After a great run, the Winning the Internet blog has been retired. However, you can still keep in touch with New Media Mentors here.
As we get ready for Netroots Nation 2015, we’re taking a closer look at some of the convention’s most exciting training sessions. We’re interviewing the trainers and taking you inside some of online activism’s most popular and elusive topics.
Today we’re interviewing Alicia Jay of Make It Work, who’ll be leading How a Gender Lens Can Help You Win, with colleague Jordan Fitzgerald.
NN15 Training Session
How a Gender Lens Can Help You Win
Many multi-issue organizing groups, even some with impressive scale, work on issues that deeply impact women but don’t use an explicit gender lens in determining their strategies, messaging or policy asks. As a result, the unique needs, experiences and perspectives of women, especially women of color, often remain out of view and an enormous amount of potential is left on the table. Make It Work has developed an engaging and accessible set of tools and a training curriculum to help progressive organizations close this gap. We know that organizing with an intersectional gender lens is a powerful tool for change, and has the potential to significantly impact the reach and scale of organizing efforts. We’ll show you how.
Q: Tell us about yourself and your experience organizing with an intersectional gender lens.
A: I cut my teeth in the reproductive justice movement, organizing and training the next generation of leaders to look at the work through multiple lenses. The strength of the reproductive justice frame is that it engages individuals and communities in an intersectional way, acknowledging that none of us “lead single-issue lives.” Since then, I have carried that same approach through all of my work, in leadership development, civic engagement, philanthropy, and beyond. It’s such a powerful analysis that deepens and strengthens social change work – on any issue and in any sector.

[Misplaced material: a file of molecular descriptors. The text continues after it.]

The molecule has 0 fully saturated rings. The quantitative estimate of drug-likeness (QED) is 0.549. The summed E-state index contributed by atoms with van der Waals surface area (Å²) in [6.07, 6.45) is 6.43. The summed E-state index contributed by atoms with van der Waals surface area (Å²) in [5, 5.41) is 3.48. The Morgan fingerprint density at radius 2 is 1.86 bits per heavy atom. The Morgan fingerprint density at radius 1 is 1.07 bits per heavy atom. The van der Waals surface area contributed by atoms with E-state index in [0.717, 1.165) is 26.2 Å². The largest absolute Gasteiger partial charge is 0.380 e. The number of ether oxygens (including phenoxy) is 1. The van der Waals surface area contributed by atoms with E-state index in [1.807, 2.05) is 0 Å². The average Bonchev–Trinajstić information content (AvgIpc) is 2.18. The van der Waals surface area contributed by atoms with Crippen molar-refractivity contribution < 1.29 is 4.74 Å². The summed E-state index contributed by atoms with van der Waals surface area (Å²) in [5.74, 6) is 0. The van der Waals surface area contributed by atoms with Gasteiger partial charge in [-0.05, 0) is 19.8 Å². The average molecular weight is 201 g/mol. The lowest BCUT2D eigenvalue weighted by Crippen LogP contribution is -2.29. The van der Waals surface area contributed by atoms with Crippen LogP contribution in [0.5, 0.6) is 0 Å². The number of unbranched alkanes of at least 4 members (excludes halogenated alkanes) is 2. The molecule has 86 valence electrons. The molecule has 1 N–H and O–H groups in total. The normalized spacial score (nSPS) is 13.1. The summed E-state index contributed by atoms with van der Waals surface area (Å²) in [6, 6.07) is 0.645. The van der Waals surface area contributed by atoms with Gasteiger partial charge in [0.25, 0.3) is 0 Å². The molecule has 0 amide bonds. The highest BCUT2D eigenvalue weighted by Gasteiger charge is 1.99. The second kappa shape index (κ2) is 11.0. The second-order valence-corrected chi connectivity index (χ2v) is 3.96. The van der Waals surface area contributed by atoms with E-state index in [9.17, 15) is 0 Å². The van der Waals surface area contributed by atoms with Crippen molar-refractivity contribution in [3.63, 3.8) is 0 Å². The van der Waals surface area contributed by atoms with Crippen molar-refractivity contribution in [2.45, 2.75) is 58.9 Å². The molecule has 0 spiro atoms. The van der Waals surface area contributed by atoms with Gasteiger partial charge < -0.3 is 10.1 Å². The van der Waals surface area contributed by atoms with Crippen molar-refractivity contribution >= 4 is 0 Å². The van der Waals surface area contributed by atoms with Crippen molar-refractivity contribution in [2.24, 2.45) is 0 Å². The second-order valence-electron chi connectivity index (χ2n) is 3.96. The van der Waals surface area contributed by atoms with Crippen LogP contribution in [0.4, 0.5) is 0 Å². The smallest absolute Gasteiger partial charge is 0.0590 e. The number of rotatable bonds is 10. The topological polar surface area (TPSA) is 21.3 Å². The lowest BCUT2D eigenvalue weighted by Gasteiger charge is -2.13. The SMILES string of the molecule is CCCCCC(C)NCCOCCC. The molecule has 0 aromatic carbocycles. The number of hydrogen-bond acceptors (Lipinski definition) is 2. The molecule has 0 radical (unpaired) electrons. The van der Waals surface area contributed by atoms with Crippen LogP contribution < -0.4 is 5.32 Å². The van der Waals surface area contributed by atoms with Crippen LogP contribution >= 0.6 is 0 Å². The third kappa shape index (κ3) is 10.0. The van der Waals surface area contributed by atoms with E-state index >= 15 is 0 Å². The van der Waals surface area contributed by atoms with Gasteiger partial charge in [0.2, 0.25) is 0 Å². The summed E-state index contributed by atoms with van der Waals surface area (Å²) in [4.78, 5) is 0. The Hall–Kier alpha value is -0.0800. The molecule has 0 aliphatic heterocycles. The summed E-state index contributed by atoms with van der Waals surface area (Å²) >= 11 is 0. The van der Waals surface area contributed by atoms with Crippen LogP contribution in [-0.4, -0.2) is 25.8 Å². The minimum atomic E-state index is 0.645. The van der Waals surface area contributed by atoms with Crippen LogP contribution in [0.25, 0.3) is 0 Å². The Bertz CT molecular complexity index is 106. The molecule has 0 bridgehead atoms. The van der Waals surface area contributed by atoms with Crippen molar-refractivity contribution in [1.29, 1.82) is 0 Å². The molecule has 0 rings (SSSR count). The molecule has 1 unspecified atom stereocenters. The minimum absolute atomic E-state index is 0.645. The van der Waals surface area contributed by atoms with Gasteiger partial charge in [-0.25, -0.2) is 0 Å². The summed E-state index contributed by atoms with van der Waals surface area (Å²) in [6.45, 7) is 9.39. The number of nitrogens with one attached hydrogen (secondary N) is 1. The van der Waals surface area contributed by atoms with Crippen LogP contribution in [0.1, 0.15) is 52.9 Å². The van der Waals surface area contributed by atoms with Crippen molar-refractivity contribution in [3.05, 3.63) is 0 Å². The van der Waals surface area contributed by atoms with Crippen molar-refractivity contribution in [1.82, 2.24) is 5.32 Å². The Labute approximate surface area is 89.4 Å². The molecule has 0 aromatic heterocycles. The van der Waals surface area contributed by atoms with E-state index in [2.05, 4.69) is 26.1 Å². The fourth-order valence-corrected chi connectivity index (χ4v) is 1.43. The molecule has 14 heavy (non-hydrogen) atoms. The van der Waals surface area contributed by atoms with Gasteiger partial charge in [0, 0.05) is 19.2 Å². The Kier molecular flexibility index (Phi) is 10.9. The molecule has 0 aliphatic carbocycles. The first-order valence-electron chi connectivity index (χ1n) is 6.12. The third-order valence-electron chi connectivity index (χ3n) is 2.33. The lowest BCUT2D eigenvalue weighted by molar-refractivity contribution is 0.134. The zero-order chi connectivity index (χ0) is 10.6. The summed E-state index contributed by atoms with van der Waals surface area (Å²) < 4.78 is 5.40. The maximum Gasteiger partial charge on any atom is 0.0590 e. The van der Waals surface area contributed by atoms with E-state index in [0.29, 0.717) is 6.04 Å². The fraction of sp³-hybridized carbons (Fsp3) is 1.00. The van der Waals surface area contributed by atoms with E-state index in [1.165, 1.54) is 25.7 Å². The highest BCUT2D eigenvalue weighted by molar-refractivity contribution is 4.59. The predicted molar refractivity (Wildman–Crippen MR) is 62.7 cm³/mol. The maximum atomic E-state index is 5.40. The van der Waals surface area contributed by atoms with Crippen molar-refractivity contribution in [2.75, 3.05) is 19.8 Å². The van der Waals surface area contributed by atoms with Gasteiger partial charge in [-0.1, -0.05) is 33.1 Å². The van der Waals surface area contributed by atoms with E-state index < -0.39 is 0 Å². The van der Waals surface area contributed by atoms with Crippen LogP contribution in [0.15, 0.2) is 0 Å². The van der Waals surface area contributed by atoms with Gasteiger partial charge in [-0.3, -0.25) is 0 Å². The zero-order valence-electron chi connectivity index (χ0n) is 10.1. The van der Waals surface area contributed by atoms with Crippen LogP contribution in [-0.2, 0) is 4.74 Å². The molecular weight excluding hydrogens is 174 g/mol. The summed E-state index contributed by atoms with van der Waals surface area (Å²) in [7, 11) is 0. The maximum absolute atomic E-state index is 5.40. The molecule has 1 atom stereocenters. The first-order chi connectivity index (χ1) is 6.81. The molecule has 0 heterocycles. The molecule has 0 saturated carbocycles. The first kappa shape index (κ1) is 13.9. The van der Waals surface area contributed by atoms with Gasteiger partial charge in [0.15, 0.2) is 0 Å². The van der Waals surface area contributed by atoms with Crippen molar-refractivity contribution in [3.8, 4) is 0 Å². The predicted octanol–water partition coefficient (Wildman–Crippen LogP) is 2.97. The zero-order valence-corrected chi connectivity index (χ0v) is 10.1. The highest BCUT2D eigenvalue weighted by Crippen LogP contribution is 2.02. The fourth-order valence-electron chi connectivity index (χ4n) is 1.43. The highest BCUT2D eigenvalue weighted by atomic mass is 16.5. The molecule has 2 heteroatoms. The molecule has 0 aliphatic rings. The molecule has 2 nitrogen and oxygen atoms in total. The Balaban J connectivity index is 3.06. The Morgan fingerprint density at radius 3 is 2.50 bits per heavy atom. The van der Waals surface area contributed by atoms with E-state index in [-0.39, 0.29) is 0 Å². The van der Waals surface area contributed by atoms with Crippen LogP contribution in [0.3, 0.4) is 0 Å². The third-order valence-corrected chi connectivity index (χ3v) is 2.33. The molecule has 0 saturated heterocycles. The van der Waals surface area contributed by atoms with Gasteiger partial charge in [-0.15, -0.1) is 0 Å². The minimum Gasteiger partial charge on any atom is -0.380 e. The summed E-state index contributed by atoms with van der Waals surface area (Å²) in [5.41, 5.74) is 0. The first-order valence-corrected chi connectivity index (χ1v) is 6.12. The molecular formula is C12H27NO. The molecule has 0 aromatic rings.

Q: In your opinion, why don’t more organizations use a gender lens when developing strategies, messaging, etc?
A: I’m very encouraged by the number of organizations starting to integrate a gender analysis into all aspects of their work– they have seen incredible outcomes and wins as a result. But there is still a lot of work to be done. Sometimes, it can feel overwhelming to engage in an intersectional framework, like there are just too many communities and ‘isms to address. I understand that sentiment, and have come up against it myself at times. However, I think once organizations and leaders do a bit of work on the front-end to understand WHY and HOW a gender analysis can actually enhance organizing and civic engagement work, they will see it as a beneficial tool to build scale and increase impact.
Q: What are the two most important things to keep in mind when trying to plan campaigns using a gender lens?
A: 1) If you plan a campaign without teasing out and lifting up the experiences of working women, women of color, low-income women, and trans communities, your proposed solutions won’t really be meeting the needs of those most impacted, and you will be leaving a ton of opportunity on the table.
2) This isn’t just about analysis, it’s also about action! Using an intersectional gender analysis as a TOOL for engaging more people, and in a deeper way, is just smart organizing. We’ll show you how!
Q: Why should folks attend your session at Netroots Nation, and how can they connect with you?
A: Ultimately, this session is for those leaders and organizers who want to play a bigger game, and move beyond just chasing the ‘women’s vote’ to a place of sustained and meaningful change on behalf of those disproportionately impacted by the issues we all work on. We’ll show you how to apply an intersectional gender lens to any issue you might be working on, and exactly how to move from a place of analysis to action. This training will be a supportive learning laboratory for those at ALL LEVELS. Join us!
To attend this training, or one of the 39 others at Netroots Nation 2015 in Phoenix, register now.